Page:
It’s time for another book review on my blog. I received “Thomas Wildus and the Book of Sorrows” by JM Bergen back in March from Book Publicity Services and I have been meaning to write a review, but it has taken me a bit longer to read this book than I anticipated. I’m finally sitting myself down to do a review and to share my thoughts on this children’s fantasy novel.
The reason it took me a bit longer than usual to read, is that this book was the book I picked to read on my lunch break – this means I only had about 15-20 minutes a day to read it. And I do have to say that reading this book in short spurts made it a bit harder to get into, however, it also left me wanting more. It seemed every time my break was over, I was getting to the good part of the adventure!
Thomas Wildus and the Book of Sorrows is a story full of magic. Thomas doesn’t know he has magic abilities, but he soon finds out because due to an advancing evil, he needs to be trained fast so he can help fight against it. Luckily for him, he is not alone, and he finds himself surrounded by others who have either magical abilities or the knowledge of such abilities that can help him learn at a rather fast pace. Can Thomas conquer these new talents before it’s too late?
I enjoyed reading about Thomas and his magical traits. It was a fun story although the urgency for Thomas to learn and conquer his abilities didn’t really feel so urgent to me. I knew he and his friends were fighting against time, but because we really didn’t see much of the villain in this tale, it didn’t feel as vital as it should. I think if we had also been privy to the villain’s perspective and saw how closely he was gaining on his goal, then when we read about Thomas and his difficulty to master his magic, we would have felt the tension of the situation. As it was, it felt more like light-hearted fun to see Thomas learning about magic than what should have been a stressful and demanding endeavor for Thomas.
The Book of Sorrows Thomas received from Huxley and Adelia was an interesting addition to the story, sharing with the reader how magic entered the world and it was fun to read along with Thomas as he discovered the story of Isham and the power behind the crystals. Although this was a very detailed way to explain the history of magic and of the crystals, it took up a large chunk of the book (up to page 164), and I think these narratives could have been melded a bit better into the story. As it was, they felt separate from the modern tale we were reading about Thomas and the connection they had to the latter part of the book.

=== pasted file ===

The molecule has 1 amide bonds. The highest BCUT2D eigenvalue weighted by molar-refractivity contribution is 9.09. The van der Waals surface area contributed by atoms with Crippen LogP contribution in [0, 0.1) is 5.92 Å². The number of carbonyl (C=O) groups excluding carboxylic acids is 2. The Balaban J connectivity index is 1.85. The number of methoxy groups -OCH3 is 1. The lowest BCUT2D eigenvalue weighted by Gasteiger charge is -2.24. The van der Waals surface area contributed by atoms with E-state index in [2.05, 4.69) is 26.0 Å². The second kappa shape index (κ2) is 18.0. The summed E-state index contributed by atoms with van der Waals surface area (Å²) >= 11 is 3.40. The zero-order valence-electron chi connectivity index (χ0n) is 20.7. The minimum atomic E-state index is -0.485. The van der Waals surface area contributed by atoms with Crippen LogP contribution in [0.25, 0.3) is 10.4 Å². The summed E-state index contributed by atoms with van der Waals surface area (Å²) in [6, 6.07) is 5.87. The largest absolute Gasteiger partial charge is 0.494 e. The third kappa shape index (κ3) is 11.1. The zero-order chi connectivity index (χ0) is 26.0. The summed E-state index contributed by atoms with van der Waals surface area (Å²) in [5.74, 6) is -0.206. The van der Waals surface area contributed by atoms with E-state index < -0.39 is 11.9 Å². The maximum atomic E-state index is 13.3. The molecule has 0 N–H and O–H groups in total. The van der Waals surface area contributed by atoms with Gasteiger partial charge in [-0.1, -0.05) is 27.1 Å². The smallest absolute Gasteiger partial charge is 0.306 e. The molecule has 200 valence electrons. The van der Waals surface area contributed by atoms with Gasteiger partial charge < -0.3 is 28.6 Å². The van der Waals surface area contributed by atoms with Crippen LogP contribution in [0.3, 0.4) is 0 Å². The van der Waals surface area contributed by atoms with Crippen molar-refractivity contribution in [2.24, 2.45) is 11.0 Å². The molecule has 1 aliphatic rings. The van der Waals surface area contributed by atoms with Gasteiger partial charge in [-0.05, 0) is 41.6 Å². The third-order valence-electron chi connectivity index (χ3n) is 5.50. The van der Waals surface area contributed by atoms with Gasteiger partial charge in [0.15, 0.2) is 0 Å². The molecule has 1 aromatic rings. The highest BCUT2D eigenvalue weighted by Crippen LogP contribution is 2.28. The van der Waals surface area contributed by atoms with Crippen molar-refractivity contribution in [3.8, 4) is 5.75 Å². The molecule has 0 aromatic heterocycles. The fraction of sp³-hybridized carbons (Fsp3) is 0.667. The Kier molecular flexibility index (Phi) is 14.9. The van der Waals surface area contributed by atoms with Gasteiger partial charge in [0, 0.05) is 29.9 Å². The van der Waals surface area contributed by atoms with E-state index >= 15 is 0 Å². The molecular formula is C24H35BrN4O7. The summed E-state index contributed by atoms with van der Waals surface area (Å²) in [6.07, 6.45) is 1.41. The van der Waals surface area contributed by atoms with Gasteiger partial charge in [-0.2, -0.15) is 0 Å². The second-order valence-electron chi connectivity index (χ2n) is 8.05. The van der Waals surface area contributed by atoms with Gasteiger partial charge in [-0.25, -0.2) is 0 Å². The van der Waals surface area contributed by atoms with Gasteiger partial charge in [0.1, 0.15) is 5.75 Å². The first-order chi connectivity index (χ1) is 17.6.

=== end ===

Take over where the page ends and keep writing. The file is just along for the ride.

The best part of the book was learning with Thomas and seeing the different things he could do with his newly discovered magical talents. I liked both Adelia and Huxley and their role in mentoring Thomas and I also enjoyed the character of Professor Reilly who kept the “normal” in a cast full of magical people and who added a bit of humor relief to the story as well. Overall, I think this was a good introduction to the world and character of Thomas Wildus!
Who should read this book? I think children from 8 through 11 or 12 years old will appreciate the magic aspects of this story. It’s simple enough for them to grasp, although The Book of Sorrows parts are written old English style – think King James version of the Bible – so they might have a problem understanding these bits as it doesn’t read as easily as the rest of the book. I, as an adult, had to read some of these sections twice. 😉 However, the story told is fascinating enough to keep the reader engaged through these areas.
I liked Thomas Wildus and the Book of Sorrows and I’m looking forward to reading the second book JM Bergen wrote, Thomas Wildus and the Wizard of Sumeria.
About the Author:
J.M.’s debut series originally started as a bedtime story for his oldest son. The story turned into a saga, and one book turned into five. The first book in the series, Thomas Wildus and The Book of Sorrows, is scheduled for release in February 2019. The second, Thomas Wildus and The Wizard of Sumeria, will be published in early 2020, with the remainder of the series released before the end of 2021.
When J.M. isn’t working on the Thomas Wildus books, you can find him playing with his kids, splashing in the ocean, or dreaming up new adventures. If you ever meet him and can’t think of anything to talk about, you might ask about Herman the Shark, the Kai and Eli stories, or why Riddle-Master by Patricia McKillip is his all-time favorite book. Or maybe, just maybe, you’ll have questions and stories of your own (if you do, he’ll think that’s far more interesting). To learn more, visit www.jmbergen.com.
Disclosure of Material Connection: I received this book free from Book Publicity Services. I was not required to write a positive review. The opinions I have expressed are my own.